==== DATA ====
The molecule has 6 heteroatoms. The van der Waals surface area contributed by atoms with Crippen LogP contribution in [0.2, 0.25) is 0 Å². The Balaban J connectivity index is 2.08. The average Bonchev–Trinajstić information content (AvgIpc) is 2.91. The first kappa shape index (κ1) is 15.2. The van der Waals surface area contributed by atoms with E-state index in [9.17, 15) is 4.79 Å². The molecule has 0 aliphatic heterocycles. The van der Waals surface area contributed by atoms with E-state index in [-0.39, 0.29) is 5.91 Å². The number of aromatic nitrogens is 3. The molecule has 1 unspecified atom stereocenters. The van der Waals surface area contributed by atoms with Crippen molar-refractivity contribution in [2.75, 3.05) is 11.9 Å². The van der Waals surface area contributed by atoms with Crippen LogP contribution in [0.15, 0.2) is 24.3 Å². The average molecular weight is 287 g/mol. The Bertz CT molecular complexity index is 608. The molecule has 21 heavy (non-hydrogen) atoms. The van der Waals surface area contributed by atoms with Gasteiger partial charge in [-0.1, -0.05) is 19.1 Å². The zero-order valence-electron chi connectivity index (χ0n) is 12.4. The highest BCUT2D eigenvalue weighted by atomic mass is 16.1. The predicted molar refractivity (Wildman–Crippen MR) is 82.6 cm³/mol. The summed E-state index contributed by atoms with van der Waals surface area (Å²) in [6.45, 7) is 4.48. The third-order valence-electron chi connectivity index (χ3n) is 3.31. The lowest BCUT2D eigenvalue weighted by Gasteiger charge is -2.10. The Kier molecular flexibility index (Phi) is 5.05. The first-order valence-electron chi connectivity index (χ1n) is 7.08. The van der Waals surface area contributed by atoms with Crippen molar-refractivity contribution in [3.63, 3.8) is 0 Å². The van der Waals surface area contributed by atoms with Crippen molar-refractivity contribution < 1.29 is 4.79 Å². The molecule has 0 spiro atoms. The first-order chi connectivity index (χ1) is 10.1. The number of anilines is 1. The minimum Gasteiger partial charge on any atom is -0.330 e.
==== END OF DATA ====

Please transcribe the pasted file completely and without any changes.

The molecule has 6 heteroatoms. The van der Waals surface area contributed by atoms with Crippen LogP contribution in [0.2, 0.25) is 0 Å². The Balaban J connectivity index is 2.08. The average Bonchev–Trinajstić information content (AvgIpc) is 2.91. The first kappa shape index (κ1) is 15.2. The van der Waals surface area contributed by atoms with E-state index in [9.17, 15) is 4.79 Å². The molecule has 0 aliphatic heterocycles. The van der Waals surface area contributed by atoms with E-state index in [-0.39, 0.29) is 5.91 Å². The number of aromatic nitrogens is 3. The molecule has 1 unspecified atom stereocenters. The van der Waals surface area contributed by atoms with Crippen molar-refractivity contribution in [2.75, 3.05) is 11.9 Å². The van der Waals surface area contributed by atoms with Crippen LogP contribution in [0.15, 0.2) is 24.3 Å². The average molecular weight is 287 g/mol. The Bertz CT molecular complexity index is 608. The molecule has 21 heavy (non-hydrogen) atoms. The van der Waals surface area contributed by atoms with Gasteiger partial charge in [-0.1, -0.05) is 19.1 Å². The zero-order valence-electron chi connectivity index (χ0n) is 12.4. The highest BCUT2D eigenvalue weighted by atomic mass is 16.1. The predicted molar refractivity (Wildman–Crippen MR) is 82.6 cm³/mol. The summed E-state index contributed by atoms with van der Waals surface area (Å²) in [6.45, 7) is 4.48. The third-order valence-electron chi connectivity index (χ3n) is 3.31. The lowest BCUT2D eigenvalue weighted by Gasteiger charge is -2.10. The Kier molecular flexibility index (Phi) is 5.05. The first-order valence-electron chi connectivity index (χ1n) is 7.08. The van der Waals surface area contributed by atoms with Crippen molar-refractivity contribution in [3.63, 3.8) is 0 Å². The van der Waals surface area contributed by atoms with Crippen molar-refractivity contribution < 1.29 is 4.79 Å². The molecule has 0 spiro atoms. The first-order chi connectivity index (χ1) is 10.1. The number of anilines is 1. The minimum Gasteiger partial charge on any atom is -0.330 e.